Being "The One"
Umtata, South Africa
Umtata is a small city in the Eastern Cape of South Africa. It is not a tourist attraction or a place of retreat--unless you like normal and want to retreat to normal. The mixture of rich and poor are average for the nation, and the culture of the city is predominantly Xhosa as it stands with extremely heavy European influences as they established Umtata in1869.
Picture it, 1998....
On the sloping Sakwe Street rests a row of houses in one of which is where the missionaries lived. It was an unpainted house and fits perfectly in the well off houses of the neighborhood save the lack of color.
Picture it, 1998; I had just stepped into the new boarding. Barely getting to set my belongings down when a local member of the Umtata Branch paid a visit. I was excited, to say the least!
For Your Info!
A Boarding is a place of residence, a place to live like a house or apartment.
Andile, the member, would be my first contact with a member in my first area--by member, I mean of The Church of Jesus Christ of Latter-day Saints; by branch, I mean a local congregation of the church; and by area, I mean a geographical area assigned to missionaries by the Mission President of the South Africa Cape Town Mission
I did not know how he looked or what was his age, but I was informed that he was a bit eccentric.
Andile's unique brand of introduction began with fellow missionary Elder Zithulele Danisa from Durban. Elder Danisa himself was a unique story, but suffice it to say, he came from a hard life and had only so left it to join the church and served a mission within a year of so doing!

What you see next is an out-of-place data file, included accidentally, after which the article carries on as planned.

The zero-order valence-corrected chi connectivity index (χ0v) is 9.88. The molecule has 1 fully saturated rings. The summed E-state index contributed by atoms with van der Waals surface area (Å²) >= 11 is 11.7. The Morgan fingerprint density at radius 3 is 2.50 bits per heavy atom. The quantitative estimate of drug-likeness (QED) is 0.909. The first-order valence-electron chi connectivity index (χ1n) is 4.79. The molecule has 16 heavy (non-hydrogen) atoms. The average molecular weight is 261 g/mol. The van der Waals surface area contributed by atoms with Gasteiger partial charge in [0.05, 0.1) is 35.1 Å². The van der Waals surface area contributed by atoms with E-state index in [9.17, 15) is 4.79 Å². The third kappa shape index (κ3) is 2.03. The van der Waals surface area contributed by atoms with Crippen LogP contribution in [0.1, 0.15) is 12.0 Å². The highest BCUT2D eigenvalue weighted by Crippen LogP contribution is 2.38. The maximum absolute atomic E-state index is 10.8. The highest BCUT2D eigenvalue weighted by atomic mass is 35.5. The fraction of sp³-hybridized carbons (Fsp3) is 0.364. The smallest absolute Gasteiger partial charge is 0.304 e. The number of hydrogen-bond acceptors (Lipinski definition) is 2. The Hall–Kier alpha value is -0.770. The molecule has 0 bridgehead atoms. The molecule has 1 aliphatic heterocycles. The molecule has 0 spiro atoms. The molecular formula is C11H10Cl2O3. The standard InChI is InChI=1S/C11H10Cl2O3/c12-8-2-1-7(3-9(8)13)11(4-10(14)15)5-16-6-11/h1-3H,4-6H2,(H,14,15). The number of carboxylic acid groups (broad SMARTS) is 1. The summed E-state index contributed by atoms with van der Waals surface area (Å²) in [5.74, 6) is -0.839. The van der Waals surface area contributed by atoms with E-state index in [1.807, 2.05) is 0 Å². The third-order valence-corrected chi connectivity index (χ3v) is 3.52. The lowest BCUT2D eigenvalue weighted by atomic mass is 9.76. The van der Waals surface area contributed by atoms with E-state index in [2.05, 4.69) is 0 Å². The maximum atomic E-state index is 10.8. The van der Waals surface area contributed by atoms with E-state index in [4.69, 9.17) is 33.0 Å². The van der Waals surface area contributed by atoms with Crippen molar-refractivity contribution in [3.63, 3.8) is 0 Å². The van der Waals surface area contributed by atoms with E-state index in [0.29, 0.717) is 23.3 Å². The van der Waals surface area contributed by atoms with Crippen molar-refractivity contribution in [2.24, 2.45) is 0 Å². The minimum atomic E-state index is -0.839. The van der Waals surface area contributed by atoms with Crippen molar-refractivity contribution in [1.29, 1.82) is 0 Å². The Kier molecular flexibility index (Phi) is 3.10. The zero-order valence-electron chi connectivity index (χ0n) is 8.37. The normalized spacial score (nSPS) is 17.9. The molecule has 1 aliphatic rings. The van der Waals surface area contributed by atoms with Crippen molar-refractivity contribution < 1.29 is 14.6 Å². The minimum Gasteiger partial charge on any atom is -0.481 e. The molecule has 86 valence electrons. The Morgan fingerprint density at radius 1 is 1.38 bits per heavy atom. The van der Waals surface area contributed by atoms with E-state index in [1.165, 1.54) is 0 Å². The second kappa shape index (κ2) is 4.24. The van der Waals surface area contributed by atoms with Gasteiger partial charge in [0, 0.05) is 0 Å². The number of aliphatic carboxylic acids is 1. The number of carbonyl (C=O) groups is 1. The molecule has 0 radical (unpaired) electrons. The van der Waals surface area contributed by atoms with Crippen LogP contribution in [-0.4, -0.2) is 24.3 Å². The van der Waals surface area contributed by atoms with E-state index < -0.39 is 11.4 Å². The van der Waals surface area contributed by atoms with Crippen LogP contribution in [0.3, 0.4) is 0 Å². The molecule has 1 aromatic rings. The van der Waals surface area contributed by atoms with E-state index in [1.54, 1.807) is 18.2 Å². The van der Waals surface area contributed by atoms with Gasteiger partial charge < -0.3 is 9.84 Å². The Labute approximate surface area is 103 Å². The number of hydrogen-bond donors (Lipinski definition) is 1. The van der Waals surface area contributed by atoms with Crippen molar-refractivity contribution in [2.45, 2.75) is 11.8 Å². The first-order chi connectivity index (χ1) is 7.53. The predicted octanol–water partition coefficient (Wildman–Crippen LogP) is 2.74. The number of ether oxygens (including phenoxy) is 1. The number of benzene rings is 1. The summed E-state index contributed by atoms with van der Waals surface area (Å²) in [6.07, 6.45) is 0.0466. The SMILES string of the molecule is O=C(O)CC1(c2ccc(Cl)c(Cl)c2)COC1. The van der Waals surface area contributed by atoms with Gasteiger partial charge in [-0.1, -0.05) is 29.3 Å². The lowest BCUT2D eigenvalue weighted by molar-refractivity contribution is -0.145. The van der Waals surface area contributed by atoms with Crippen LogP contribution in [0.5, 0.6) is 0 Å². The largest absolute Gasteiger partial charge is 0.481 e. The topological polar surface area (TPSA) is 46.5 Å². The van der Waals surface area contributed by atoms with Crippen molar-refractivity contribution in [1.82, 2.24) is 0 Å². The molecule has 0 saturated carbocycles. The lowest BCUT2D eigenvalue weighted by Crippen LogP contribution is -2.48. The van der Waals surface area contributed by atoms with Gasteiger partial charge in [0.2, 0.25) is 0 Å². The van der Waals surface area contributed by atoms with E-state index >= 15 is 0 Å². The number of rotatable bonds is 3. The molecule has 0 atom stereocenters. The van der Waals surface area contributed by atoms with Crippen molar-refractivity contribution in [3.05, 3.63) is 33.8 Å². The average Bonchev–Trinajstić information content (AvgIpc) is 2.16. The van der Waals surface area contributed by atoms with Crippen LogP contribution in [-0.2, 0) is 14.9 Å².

Suddenly, in stumbled a beggar requesting funds for food! We had been in town long enough to know that such things could happen, but it took me half kilter regardless. Andile, with the participation of our missionary companions Elders Thompson and Streadbeck, portrayed a drunken idiot seeking food and money as many beggars do around that area.
For Your Info!
Rands are the currency of South Africa.
For Your Info!
Greenie is what new missionaries were called.
"Two Rand for Chips Boss," Andile repeated as he staggered around the living room of the boarding. I ignored him.
I figured he was a member. I already knew about the "greenie" jokes. Greenie jokes were what the old fashion missionaries played on new missionaries to welcome them into the mission field or proselyting area. I am told they don't do that anymore, yeah right.
Andile was quite believable in his portrayal of an inebriated Xhosa man. Insomuch that when he went to "take" Elder Streadbeck's personal items Elder Danisa became charged!
"No, no no! You cannot take that," Shouted Elder Danisa.
"Put it back. You don't want fish and chips."
I wanted to proclaim to Elder Danisa that the person was just a member, and it was probably a joke, but I honestly was not sure. I suppose when I did not react to the performance Andile kept it up for Elder Danisa's benefit.
Elder Thompson was red with suppressed laughter. I shook my head as Andile continued to act--Academy Award style.
The staggering and begging would have convinced anyone unfamiliar with missionary pranks like Elder Danisa. I knew it was bogus; however, Elder Danisa was feed-up! He did have a quick temper.
Just as he was about to kick the stuffing out of Andile, Elder Streadbeck alerted Elder Danisa to the jest. I thought it was over. After laughs and conversation, Andile addressed me very seriously.
"Elder Johnson," he began, "I have something to tell you." By this time my guard was down and I suspected no jesting.
"In our tribe, we have a prophecy about the Black that would cross the waters and become the anointed one of our people."
"What," I said confused. Andile's visage appeared deathly serious, enough to scare the tar out of anyone--and by anyone I mean particularly me!
"Elder Johnson, you have fulfilled my people’s prophecy. I must tell my father and with him, we will come tonight and take you to your new home."